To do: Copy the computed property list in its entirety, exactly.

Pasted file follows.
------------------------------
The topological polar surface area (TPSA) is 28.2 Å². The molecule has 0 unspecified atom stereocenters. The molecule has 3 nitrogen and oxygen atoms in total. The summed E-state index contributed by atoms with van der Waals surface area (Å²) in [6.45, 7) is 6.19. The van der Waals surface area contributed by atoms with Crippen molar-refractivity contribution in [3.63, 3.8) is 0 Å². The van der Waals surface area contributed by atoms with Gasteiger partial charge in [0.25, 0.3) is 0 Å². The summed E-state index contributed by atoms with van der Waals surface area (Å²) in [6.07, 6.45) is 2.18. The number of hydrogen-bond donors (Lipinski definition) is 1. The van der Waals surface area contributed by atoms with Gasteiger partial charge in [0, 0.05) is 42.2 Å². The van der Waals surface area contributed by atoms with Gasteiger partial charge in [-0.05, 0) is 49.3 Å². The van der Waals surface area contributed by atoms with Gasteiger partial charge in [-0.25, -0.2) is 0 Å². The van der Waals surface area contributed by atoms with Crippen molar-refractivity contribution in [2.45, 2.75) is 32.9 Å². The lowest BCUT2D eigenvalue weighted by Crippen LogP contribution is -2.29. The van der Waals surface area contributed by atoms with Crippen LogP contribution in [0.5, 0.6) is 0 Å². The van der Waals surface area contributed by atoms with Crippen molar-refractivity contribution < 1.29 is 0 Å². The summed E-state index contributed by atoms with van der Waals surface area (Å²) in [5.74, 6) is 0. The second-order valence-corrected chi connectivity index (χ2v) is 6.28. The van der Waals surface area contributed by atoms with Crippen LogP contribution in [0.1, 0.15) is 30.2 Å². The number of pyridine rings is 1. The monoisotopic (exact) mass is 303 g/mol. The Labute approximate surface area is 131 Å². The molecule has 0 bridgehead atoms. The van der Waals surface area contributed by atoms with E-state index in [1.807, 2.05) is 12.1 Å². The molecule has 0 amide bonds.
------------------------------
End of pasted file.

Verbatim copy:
The topological polar surface area (TPSA) is 28.2 Å². The molecule has 0 unspecified atom stereocenters. The molecule has 3 nitrogen and oxygen atoms in total. The summed E-state index contributed by atoms with van der Waals surface area (Å²) in [6.45, 7) is 6.19. The van der Waals surface area contributed by atoms with Crippen molar-refractivity contribution in [3.63, 3.8) is 0 Å². The van der Waals surface area contributed by atoms with Gasteiger partial charge in [0.25, 0.3) is 0 Å². The summed E-state index contributed by atoms with van der Waals surface area (Å²) in [6.07, 6.45) is 2.18. The number of hydrogen-bond donors (Lipinski definition) is 1. The van der Waals surface area contributed by atoms with Gasteiger partial charge in [0, 0.05) is 42.2 Å². The van der Waals surface area contributed by atoms with Gasteiger partial charge in [-0.05, 0) is 49.3 Å². The van der Waals surface area contributed by atoms with Gasteiger partial charge in [-0.25, -0.2) is 0 Å². The van der Waals surface area contributed by atoms with Crippen molar-refractivity contribution in [2.45, 2.75) is 32.9 Å². The lowest BCUT2D eigenvalue weighted by Crippen LogP contribution is -2.29. The van der Waals surface area contributed by atoms with Crippen LogP contribution in [0.5, 0.6) is 0 Å². The van der Waals surface area contributed by atoms with Crippen molar-refractivity contribution < 1.29 is 0 Å². The summed E-state index contributed by atoms with van der Waals surface area (Å²) in [5.74, 6) is 0. The second-order valence-corrected chi connectivity index (χ2v) is 6.28. The van der Waals surface area contributed by atoms with Crippen LogP contribution in [0.1, 0.15) is 30.2 Å². The number of pyridine rings is 1. The monoisotopic (exact) mass is 303 g/mol. The Labute approximate surface area is 131 Å². The molecule has 0 bridgehead atoms. The van der Waals surface area contributed by atoms with E-state index in [1.807, 2.05) is 12.1 Å². The molecule has 0 amide bonds.